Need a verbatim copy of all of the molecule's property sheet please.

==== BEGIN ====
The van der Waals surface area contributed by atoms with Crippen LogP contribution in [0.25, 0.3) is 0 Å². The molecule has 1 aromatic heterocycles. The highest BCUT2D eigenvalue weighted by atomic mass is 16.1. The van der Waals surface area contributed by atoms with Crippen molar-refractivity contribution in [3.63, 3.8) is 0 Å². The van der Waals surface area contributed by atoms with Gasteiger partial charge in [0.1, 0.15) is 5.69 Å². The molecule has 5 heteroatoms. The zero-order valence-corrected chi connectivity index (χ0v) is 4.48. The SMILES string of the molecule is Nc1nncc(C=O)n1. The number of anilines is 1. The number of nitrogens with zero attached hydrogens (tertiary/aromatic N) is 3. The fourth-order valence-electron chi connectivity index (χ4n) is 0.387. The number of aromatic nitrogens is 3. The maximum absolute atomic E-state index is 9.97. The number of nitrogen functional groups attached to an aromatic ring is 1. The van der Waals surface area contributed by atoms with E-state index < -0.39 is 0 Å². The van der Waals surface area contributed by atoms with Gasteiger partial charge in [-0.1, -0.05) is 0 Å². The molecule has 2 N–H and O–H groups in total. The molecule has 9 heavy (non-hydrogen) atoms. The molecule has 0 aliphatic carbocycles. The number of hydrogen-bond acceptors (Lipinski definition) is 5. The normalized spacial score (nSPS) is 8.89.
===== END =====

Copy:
The van der Waals surface area contributed by atoms with Crippen LogP contribution in [0.25, 0.3) is 0 Å². The molecule has 1 aromatic heterocycles. The highest BCUT2D eigenvalue weighted by atomic mass is 16.1. The van der Waals surface area contributed by atoms with Crippen molar-refractivity contribution in [3.63, 3.8) is 0 Å². The van der Waals surface area contributed by atoms with Gasteiger partial charge in [0.1, 0.15) is 5.69 Å². The molecule has 5 heteroatoms. The zero-order valence-corrected chi connectivity index (χ0v) is 4.48. The SMILES string of the molecule is Nc1nncc(C=O)n1. The number of anilines is 1. The number of nitrogens with zero attached hydrogens (tertiary/aromatic N) is 3. The fourth-order valence-electron chi connectivity index (χ4n) is 0.387. The number of aromatic nitrogens is 3. The maximum absolute atomic E-state index is 9.97. The number of nitrogen functional groups attached to an aromatic ring is 1. The van der Waals surface area contributed by atoms with E-state index < -0.39 is 0 Å². The van der Waals surface area contributed by atoms with Gasteiger partial charge in [-0.1, -0.05) is 0 Å². The molecule has 2 N–H and O–H groups in total. The molecule has 9 heavy (non-hydrogen) atoms. The molecule has 0 aliphatic carbocycles. The number of hydrogen-bond acceptors (Lipinski definition) is 5. The normalized spacial score (nSPS) is 8.89.